If the COVID-19 crisis is giving fossil energy stakeholders any kind of breather, it won’t be for long. A case in point is General Motors. The company has been busy pivoting into the medical supply area over the past several weeks, but GM has also been connecting the dots between electric vehicle ownership and rising demand for renewable energy.
GM Makes The Electric Vehicle Switch
GM has been kicking its commitment to EV technology into high gear, but it kicked off April with a move that may have puzzled some electric vehicle fans. The company inked a joint EV agreement with Honda, under which the two companies will jointly develop two new electric vehicles for Honda that deploy GM’s proprietary new Ultium EV batteries.
That arrangement may seem somewhat counter-intuitive, considering that both GM and Honda are vying for a share of what is still a tiny slice of the overall automotive market.
Dane Parker, the company’s newly minted chief sustainability officer, spoke with CleanTechnica last week and explained that the partnership is a key factor in the company’s strategy for bringing down the cost of electric vehicles. Working with Honda provides an opportunity to scale up EV battery manufacturing more quickly, leading to lower costs.
“The battery is the key element for an affordable and capable electric vehicle…and it’s going to be critical for our customers,” Parker said, noting that the Honda partnership is also a “ringing endorsement” for GM’s mobile energy storage technology.
Electric Vehicles & Clean Power
Parker also discussed the nexus of clean power and electric vehicle ownership. The grid is getting cleaner, but many EV owners still charge up in a grid mix that includes natural gas and coal. Automakers that help introduce more clean power into the grid have a golden opportunity to win hearts and minds.
“EV owners would be some of the first people who would like to see greener grids,” said Parker. “The zero emission promise is fulfilled on a greener grid.”
That brings up GM’s other big announcement in April. Last week the company inked a deal with Michigan utility DTE for 500,000 MWh in solar power. GM already has some PV in its pocket, having been an early adopter of rooftop solar. However, as with the Honda deal, the name of the game is scaling up and the DTE arrangement is intended to accelerate the clean power transition at grid scale.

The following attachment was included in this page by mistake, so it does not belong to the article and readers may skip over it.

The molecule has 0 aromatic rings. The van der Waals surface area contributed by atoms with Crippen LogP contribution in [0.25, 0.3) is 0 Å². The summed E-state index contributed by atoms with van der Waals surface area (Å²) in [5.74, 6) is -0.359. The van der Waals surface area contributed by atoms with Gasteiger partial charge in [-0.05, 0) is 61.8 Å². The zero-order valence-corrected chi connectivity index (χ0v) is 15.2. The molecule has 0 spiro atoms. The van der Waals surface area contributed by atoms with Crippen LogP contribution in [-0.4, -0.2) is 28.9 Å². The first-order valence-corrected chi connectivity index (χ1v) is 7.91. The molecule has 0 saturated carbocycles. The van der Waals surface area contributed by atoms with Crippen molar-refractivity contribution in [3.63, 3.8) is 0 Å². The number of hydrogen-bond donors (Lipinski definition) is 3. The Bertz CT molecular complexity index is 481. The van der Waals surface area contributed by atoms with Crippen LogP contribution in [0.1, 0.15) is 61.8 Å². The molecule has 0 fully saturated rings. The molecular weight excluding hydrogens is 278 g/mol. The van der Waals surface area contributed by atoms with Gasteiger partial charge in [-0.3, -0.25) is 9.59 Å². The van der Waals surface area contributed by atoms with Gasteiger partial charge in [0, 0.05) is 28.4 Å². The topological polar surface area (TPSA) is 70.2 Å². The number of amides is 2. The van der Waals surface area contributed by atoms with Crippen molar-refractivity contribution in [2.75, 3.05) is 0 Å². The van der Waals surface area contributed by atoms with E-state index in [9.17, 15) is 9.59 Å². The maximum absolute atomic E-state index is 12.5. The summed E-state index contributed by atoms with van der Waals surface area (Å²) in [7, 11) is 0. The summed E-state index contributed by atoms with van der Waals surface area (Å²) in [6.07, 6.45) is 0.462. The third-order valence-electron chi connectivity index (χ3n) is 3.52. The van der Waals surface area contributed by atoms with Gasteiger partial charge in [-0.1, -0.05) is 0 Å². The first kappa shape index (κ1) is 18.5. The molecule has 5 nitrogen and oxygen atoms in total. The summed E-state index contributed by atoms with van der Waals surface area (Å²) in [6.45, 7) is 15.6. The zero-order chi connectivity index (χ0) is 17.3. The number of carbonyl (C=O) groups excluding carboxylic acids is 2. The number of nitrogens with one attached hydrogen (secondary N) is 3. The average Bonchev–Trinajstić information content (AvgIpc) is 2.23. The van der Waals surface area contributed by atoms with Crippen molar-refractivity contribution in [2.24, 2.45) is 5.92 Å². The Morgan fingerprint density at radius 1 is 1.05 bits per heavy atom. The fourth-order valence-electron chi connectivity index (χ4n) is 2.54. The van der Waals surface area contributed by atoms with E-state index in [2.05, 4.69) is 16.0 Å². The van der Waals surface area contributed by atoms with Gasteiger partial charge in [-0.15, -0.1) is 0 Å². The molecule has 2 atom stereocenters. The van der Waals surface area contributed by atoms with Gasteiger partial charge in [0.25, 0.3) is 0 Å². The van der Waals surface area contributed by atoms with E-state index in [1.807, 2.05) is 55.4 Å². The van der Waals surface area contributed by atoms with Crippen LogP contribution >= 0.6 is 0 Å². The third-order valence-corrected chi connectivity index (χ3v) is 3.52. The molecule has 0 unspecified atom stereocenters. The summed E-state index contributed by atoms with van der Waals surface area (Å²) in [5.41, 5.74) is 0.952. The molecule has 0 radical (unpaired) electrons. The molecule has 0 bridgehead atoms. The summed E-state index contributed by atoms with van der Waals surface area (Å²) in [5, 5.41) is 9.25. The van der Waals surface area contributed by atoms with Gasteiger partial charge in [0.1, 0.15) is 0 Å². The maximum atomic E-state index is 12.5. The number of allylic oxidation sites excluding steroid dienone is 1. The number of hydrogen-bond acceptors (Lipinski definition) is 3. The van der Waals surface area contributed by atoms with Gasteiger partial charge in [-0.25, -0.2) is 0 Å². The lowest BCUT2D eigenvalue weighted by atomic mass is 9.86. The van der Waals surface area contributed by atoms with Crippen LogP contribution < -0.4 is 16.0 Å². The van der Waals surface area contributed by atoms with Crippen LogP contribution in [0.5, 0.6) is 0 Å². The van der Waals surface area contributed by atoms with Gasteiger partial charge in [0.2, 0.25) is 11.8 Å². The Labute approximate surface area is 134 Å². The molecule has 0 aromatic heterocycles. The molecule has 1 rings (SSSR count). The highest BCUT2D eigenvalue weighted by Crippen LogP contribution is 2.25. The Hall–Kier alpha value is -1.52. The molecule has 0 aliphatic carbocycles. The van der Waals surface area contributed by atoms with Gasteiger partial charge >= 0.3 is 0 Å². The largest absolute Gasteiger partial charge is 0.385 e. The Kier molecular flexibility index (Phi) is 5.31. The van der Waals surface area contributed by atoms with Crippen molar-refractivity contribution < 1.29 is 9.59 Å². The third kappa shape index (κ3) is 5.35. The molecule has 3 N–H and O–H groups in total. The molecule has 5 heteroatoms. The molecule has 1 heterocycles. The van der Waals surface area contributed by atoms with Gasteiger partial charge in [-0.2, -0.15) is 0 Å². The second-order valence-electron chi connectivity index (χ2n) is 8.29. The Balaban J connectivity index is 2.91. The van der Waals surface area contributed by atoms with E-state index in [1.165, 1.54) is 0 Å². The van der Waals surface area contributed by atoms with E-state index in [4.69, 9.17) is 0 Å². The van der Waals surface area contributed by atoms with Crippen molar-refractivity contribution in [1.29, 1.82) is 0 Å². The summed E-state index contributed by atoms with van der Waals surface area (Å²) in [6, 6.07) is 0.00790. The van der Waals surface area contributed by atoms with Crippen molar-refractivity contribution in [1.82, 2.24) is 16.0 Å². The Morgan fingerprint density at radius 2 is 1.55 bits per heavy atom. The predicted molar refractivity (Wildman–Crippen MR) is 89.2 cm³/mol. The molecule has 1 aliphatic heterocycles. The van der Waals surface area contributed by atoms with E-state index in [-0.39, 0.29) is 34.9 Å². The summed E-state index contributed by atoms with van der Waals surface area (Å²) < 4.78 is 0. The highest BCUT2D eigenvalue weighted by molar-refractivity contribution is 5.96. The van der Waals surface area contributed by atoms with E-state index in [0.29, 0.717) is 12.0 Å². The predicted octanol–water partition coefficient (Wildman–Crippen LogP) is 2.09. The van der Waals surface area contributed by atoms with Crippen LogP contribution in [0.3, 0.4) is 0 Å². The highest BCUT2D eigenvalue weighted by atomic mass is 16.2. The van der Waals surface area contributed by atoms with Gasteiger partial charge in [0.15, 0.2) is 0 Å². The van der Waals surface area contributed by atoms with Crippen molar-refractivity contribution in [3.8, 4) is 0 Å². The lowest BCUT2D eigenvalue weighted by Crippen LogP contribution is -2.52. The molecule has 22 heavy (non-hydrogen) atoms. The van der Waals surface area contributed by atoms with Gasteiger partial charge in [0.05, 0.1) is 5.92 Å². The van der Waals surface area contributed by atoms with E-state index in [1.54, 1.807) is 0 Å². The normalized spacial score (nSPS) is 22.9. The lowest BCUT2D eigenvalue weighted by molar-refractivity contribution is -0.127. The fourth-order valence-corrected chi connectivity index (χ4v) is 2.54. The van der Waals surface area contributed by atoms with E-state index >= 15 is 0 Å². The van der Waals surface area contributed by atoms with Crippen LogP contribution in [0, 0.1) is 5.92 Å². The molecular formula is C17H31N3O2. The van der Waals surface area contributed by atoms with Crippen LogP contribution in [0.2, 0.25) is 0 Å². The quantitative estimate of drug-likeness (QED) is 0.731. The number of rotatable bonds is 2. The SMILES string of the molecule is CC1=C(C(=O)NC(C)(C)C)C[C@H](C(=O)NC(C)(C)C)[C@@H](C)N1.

“When we invest [in clean energy], we give them the confidence to invest, so it really advances the greening of the grid faster than rooftop solar,” Parker explained.
“For renewable energy to scale the way it needs to, at utility scale, then utilities need to do it,” he added. “We don’t want to become a utility, and we’re fortunate to have good partners like DTE.”
The solar deal is the second major clean power partnership between GM and DTE in two years. Last year the two companies entered into a wind energy buy for 300,000 MWh.
What Does The Sustainable Car Of The Future Look Like?
EV batteries and green grids are the two primary factors that will power the sustainable car of the future, but they are two slices of a bigger sustainability pie that includes zero waste, lighter materials, a more sustainable supply chain, and energy efficiency improvements in factories.
Parker mentioned that one area of particular focus for GM is plastics, and there have been some interesting developments on that score.
On the lightweighting side of things, GM has collaborated with the company Continental Structural Plastics on a pickup box made from a new award-winning, proprietary carbon fiber thermoplastic material. The new plastic is fully recyclable, saves 62 pounds (28 kg) in weight compared to steel, and saves another 40 pounds (18 kg) by eliminating the need for a bed liner.
On the recycling and waste management end, GM has been using recycled two-liter (0.53 gals.) bottles to make wheel liners. In 2017 the company also joined collaboration called NextWave, which aims at scaling up solutions to the ocean plastic crisis.
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Photo (cropped): 2020 Bolt EV via General Motors.
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